On 15 Jul 2005 11:00:31 +0200, Gordon Beaton <> wrote or
    quoted :

    >Or were you really asking for a compiler that knows and does what you
    >mean, without you having to specify anything?



    Something in between. In normal English you can create a new unit of
    measure just by saying it is a unit of measure the quatloo, or you can
    define it in terms of some existing measure, e.g.

    foot is 12 inches.

    The equivalent declaration in a computer language should be equally
    terse.

    --
    Bush crime family lost/embezzled $3 trillion from Pentagon.
    Complicit Bush-friendly media keeps mum. Rumsfeld confesses on video.
    http://www.infowars.com/articles/us/mckinney_grills_rumsfeld.htm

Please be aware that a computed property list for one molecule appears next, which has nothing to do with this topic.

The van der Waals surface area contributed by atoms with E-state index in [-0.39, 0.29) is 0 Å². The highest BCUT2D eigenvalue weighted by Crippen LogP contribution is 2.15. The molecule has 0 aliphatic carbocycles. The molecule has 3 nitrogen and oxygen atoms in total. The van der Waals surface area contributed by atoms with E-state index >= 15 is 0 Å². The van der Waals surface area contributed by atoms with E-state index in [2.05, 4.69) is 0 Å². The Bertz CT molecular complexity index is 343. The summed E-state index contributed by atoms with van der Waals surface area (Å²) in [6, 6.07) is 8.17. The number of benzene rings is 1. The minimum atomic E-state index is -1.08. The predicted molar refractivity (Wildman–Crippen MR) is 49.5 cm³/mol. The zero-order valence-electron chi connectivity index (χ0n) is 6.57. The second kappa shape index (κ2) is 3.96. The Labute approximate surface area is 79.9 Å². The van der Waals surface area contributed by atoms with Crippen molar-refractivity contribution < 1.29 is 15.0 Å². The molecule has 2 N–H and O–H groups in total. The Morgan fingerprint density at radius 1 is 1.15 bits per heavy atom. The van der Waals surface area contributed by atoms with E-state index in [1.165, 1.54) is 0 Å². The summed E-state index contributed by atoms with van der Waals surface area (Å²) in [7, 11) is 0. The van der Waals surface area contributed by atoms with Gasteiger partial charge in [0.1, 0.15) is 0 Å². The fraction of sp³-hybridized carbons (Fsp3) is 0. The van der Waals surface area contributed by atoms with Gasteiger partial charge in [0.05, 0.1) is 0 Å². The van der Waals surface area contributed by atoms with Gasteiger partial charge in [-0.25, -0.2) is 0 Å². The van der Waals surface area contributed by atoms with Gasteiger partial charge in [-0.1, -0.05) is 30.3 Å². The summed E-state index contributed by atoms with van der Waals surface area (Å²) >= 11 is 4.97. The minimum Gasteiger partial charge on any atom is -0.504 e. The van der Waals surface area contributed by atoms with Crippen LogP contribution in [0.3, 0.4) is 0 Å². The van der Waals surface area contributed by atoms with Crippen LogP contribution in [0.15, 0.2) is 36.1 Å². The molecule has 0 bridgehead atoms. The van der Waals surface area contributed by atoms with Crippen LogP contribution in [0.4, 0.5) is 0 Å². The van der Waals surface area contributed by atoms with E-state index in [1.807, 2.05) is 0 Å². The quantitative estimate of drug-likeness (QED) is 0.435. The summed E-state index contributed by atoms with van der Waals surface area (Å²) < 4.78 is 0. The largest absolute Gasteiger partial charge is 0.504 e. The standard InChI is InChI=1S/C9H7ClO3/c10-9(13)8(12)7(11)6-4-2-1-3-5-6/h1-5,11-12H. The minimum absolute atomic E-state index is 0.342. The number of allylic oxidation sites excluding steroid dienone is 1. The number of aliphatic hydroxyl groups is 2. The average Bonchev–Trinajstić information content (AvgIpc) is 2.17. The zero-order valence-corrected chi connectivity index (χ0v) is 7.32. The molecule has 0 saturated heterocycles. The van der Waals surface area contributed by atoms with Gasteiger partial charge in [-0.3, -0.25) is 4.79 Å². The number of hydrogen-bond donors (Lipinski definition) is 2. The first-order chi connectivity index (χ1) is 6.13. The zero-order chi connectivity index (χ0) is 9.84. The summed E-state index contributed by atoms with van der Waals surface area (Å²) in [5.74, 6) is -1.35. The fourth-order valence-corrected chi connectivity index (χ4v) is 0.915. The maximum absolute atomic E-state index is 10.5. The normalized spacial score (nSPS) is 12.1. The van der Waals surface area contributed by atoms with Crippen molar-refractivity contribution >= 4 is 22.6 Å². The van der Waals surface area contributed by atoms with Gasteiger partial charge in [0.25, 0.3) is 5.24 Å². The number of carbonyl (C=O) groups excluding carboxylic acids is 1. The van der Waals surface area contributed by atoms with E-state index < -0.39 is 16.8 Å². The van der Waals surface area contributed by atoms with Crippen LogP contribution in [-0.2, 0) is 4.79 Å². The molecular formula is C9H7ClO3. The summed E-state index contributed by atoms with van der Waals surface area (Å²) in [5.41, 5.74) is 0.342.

Canadian Mind Products, Roedy Green.
    See http://mindprod.com/iraq.html photos of Bush's war crimes
     
    Roedy Green, Jul 15, 2005
    #18
  19. Roedy Green

    Hemal Pandya Guest

    Hemal Pandya, Jul 15, 2005
    #19
  20. Roedy Green

    Hemal Pandya Guest

    Roedy Green wrote:
    > On 14 Jul 2005 21:17:17 -0700, "Hemal Pandya" <>
    > wrote or quoted :
    >
    > >I would still want the liberty to assign pixels to lines once in a
    > >while.

    >
    > Just like the (cast) breaks the other type system.
    >


    The ability to break rules is important. But its better if it is
    explicit. So I find dynamic_case<type> much better then (type).
    Unfortunately Java did away with that. Maybe not so unfortunate, with
    untyped collections the code would have been so full of them.
     
    Hemal Pandya, Jul 15, 2005
    #20